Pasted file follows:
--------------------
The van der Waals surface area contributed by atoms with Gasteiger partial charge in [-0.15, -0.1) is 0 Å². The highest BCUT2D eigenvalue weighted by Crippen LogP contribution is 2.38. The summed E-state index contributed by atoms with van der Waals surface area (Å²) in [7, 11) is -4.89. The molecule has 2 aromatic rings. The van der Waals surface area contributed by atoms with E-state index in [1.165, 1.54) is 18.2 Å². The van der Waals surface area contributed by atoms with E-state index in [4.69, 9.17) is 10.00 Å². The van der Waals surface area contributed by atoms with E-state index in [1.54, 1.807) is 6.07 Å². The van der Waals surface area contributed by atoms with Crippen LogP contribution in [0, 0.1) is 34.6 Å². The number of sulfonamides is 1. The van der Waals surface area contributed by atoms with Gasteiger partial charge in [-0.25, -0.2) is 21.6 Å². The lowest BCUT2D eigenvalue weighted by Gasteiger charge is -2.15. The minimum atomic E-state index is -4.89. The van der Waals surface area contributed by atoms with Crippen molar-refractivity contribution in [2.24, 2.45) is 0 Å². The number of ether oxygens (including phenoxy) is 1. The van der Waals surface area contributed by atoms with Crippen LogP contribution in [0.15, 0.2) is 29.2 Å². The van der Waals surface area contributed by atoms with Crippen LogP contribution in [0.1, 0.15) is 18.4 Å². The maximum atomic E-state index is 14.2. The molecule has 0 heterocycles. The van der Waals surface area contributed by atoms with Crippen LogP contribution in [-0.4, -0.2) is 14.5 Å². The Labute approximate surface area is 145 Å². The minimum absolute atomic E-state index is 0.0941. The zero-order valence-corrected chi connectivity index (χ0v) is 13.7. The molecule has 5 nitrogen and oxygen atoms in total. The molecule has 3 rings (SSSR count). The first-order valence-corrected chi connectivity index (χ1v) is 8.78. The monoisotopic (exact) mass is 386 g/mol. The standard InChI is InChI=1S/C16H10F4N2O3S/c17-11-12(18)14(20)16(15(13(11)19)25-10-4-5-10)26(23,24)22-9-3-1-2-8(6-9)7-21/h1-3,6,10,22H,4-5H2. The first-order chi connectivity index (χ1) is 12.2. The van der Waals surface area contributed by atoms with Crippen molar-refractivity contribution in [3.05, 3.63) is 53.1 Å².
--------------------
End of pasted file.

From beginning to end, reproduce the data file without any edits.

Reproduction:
The van der Waals surface area contributed by atoms with Gasteiger partial charge in [-0.15, -0.1) is 0 Å². The highest BCUT2D eigenvalue weighted by Crippen LogP contribution is 2.38. The summed E-state index contributed by atoms with van der Waals surface area (Å²) in [7, 11) is -4.89. The molecule has 2 aromatic rings. The van der Waals surface area contributed by atoms with E-state index in [1.165, 1.54) is 18.2 Å². The van der Waals surface area contributed by atoms with E-state index in [4.69, 9.17) is 10.00 Å². The van der Waals surface area contributed by atoms with E-state index in [1.54, 1.807) is 6.07 Å². The van der Waals surface area contributed by atoms with Crippen LogP contribution in [0, 0.1) is 34.6 Å². The number of sulfonamides is 1. The van der Waals surface area contributed by atoms with Gasteiger partial charge in [-0.25, -0.2) is 21.6 Å². The lowest BCUT2D eigenvalue weighted by Gasteiger charge is -2.15. The minimum atomic E-state index is -4.89. The van der Waals surface area contributed by atoms with Crippen molar-refractivity contribution in [2.24, 2.45) is 0 Å². The number of ether oxygens (including phenoxy) is 1. The van der Waals surface area contributed by atoms with Crippen LogP contribution in [0.15, 0.2) is 29.2 Å². The van der Waals surface area contributed by atoms with Crippen LogP contribution in [0.1, 0.15) is 18.4 Å². The maximum atomic E-state index is 14.2. The molecule has 0 heterocycles. The van der Waals surface area contributed by atoms with Crippen LogP contribution in [-0.4, -0.2) is 14.5 Å². The Labute approximate surface area is 145 Å². The minimum absolute atomic E-state index is 0.0941. The zero-order valence-corrected chi connectivity index (χ0v) is 13.7. The molecule has 5 nitrogen and oxygen atoms in total. The molecule has 3 rings (SSSR count). The first-order valence-corrected chi connectivity index (χ1v) is 8.78. The monoisotopic (exact) mass is 386 g/mol. The standard InChI is InChI=1S/C16H10F4N2O3S/c17-11-12(18)14(20)16(15(13(11)19)25-10-4-5-10)26(23,24)22-9-3-1-2-8(6-9)7-21/h1-3,6,10,22H,4-5H2. The first-order chi connectivity index (χ1) is 12.2. The van der Waals surface area contributed by atoms with Crippen molar-refractivity contribution in [3.05, 3.63) is 53.1 Å².